One of the trickiest parts of the design was the cooling package, says Rutherford: “It’s one of the toughest packaging volumes I’ve ever seen. We cut the 550 structure just ahead of the front suspension and replaced it with a very short overhang by modern standards. This gives us very little space for a big 12 cylinder engine that needs a lot of cooling.
CFD studies were used to optimize the design of the cooling system, which contains no less than five separate heat exchangers (respectively for engine oil and water, gearbox oil, PAS fluid and HVAC system). This process began with a donor engine running on the test bench to reverse engineer its thermal characteristics, which were then fed into a simulation to predict heat rejection figures for a range of drive cycles and different ambient temperatures.
Armed with this information, the cooling pack underwent several CFD design iterations, before the prototype parts were tested in a radiator wind tunnel. Once this was used to validate the CFD results, a complete vehicle prototype was sent to MIRA’s climatic wind tunnel, where it was subjected to stop-start traffic simulations at an ambient temperature of 50 deg. C. CFD simulation was also used. to assess the lift characteristics and high-speed stability of the car.
The short wheelbase has been put through a rigorous physical testing program. Along with the cooling work, there were over 2,000km of racing on the Millbrook Proving Ground high-speed bowl, body twist tests, pothole tests and hundreds of miles of testing of durability on a rough Belgian cobblestone.
“We were adamant that we didn’t want customers testing this car, so it had to go through an industry standard sustainability program,” comments Rutherford. “We spoke to Millbrook at the start of the project and they designed a test program based on those used by top OEMs.
“We worked on the assumption that five years of use for a car like this would equate to three years of operation on a regular passenger car, so that was the basis of the test program. The only thing we What really took away from Millbrook’s typical OEM test program was gravel-road driving, which didn’t really reflect the car’s use.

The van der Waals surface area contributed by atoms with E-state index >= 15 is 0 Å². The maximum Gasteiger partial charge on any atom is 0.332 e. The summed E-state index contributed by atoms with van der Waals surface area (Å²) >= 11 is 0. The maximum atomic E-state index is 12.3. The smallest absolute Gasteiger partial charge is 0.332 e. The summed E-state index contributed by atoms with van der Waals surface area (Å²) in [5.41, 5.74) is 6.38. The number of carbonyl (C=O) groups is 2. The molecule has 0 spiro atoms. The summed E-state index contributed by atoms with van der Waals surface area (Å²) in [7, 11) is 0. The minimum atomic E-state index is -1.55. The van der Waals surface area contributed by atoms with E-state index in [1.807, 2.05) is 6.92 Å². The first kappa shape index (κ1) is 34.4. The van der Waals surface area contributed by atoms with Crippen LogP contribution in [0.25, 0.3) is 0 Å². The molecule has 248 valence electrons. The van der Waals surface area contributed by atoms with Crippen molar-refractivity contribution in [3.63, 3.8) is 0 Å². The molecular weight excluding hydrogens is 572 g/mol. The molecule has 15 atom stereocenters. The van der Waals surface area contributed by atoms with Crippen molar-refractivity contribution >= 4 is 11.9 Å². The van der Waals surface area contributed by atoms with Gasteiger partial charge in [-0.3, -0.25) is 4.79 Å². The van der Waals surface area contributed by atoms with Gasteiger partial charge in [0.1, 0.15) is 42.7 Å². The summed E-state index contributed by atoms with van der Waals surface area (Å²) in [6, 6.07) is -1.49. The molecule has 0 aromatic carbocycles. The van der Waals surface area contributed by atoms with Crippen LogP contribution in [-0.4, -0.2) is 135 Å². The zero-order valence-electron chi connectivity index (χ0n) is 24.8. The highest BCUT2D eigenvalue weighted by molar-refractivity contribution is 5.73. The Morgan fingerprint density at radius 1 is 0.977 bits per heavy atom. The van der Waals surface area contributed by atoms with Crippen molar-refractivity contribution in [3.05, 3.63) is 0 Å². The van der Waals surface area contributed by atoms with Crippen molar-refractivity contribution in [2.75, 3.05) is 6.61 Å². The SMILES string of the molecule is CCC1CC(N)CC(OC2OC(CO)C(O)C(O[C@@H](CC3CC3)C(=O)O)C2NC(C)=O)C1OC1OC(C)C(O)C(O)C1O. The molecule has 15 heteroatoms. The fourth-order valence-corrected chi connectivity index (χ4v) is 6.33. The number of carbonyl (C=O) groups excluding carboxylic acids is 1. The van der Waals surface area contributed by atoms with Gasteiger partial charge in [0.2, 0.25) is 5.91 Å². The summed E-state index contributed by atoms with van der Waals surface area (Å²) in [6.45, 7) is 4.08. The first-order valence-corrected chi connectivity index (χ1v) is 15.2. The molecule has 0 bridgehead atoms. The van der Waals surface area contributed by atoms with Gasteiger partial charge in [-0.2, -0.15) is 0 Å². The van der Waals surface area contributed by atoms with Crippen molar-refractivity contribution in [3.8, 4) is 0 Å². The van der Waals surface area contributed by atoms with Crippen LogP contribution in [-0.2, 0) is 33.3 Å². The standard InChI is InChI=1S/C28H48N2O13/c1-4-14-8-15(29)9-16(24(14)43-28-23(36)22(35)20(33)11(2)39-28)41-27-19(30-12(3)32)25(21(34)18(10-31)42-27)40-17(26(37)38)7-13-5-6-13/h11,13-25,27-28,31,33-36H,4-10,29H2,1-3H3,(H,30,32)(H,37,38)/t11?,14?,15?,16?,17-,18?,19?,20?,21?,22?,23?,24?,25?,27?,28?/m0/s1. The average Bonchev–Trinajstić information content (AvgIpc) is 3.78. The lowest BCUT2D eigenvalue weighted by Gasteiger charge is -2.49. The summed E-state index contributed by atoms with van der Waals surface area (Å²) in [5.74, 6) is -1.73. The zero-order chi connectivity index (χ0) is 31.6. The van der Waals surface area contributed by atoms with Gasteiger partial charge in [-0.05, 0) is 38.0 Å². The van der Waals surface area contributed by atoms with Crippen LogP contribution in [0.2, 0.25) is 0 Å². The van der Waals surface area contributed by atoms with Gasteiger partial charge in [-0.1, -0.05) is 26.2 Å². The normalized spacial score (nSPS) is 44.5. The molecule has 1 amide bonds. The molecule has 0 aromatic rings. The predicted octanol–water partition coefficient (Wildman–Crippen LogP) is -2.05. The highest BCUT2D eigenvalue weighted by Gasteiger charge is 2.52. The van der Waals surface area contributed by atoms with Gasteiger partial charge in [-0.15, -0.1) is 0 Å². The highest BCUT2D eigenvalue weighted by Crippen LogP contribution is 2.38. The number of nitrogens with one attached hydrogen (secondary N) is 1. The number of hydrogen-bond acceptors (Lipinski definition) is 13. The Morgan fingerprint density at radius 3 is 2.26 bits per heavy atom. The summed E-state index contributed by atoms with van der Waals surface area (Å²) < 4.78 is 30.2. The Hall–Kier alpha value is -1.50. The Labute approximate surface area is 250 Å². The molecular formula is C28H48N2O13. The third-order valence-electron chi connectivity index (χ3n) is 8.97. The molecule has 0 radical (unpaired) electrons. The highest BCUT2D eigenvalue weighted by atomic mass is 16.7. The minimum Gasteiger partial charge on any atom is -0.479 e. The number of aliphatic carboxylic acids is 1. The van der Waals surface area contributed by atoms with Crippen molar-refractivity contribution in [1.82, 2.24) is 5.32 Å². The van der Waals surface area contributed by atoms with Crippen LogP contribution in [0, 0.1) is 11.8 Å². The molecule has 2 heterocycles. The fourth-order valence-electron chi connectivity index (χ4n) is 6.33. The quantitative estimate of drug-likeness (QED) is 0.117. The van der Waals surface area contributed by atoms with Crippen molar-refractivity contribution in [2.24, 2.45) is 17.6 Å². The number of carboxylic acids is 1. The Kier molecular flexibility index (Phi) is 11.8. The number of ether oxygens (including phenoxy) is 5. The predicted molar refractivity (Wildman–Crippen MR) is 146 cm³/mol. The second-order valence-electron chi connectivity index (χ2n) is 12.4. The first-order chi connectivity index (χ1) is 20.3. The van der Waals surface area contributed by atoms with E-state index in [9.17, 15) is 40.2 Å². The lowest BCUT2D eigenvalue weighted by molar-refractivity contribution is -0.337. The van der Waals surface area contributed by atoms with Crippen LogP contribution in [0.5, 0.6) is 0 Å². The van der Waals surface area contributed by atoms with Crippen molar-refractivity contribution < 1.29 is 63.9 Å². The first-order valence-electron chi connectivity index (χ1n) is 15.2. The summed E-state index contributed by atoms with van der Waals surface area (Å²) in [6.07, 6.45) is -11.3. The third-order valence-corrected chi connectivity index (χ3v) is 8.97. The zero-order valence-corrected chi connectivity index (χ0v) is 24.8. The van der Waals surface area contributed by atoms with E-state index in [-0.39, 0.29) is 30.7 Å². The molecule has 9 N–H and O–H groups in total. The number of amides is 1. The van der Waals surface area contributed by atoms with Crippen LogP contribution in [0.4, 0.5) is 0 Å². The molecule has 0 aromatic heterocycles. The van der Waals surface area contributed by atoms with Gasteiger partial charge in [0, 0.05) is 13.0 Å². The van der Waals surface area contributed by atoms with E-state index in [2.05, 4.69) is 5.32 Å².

A lot of work has also gone into the ride and handling engineering. RML is no stranger to clean sheet builds, but in this case the use of a proven donor platform allowed engineers to skip the initial simulation of vehicle dynamics and go straight to testing. in the real world.
The 550’s magnetorheological dampers have been replaced with Öhlins fixed-rate elements and revised springs, but the basic suspension layout is unchanged. As part of the benchmarking process at the start of the project, RML engineers evaluated a range of front-engined Ferrari V12s to set targets for the new car.
“We knew we wanted it to be a little stiffer than the 550 (and the 456 that preceded it) but we wanted it to be softer than a 599 or an F12,” comments Rutherford. “We set our NVH targets the same way. It was important to keep the feel of an older car, but we wanted it to be less tiring to cover long distances. Our main benchmark there was the 550, but we wanted to add 10 or 15 percent refinement on top of that.
The result looks really special. Only 30 examples will be made, each finished to its owner’s specific requirements for the modest sum of £1.6 million. For comparison, a stock 250 GT SWB would set you back around £6m, but at this end of the market that’s unlikely to be a deal breaker. Instead, the short wheelbase is all about combining the best elements of old and new to create something distinct from either.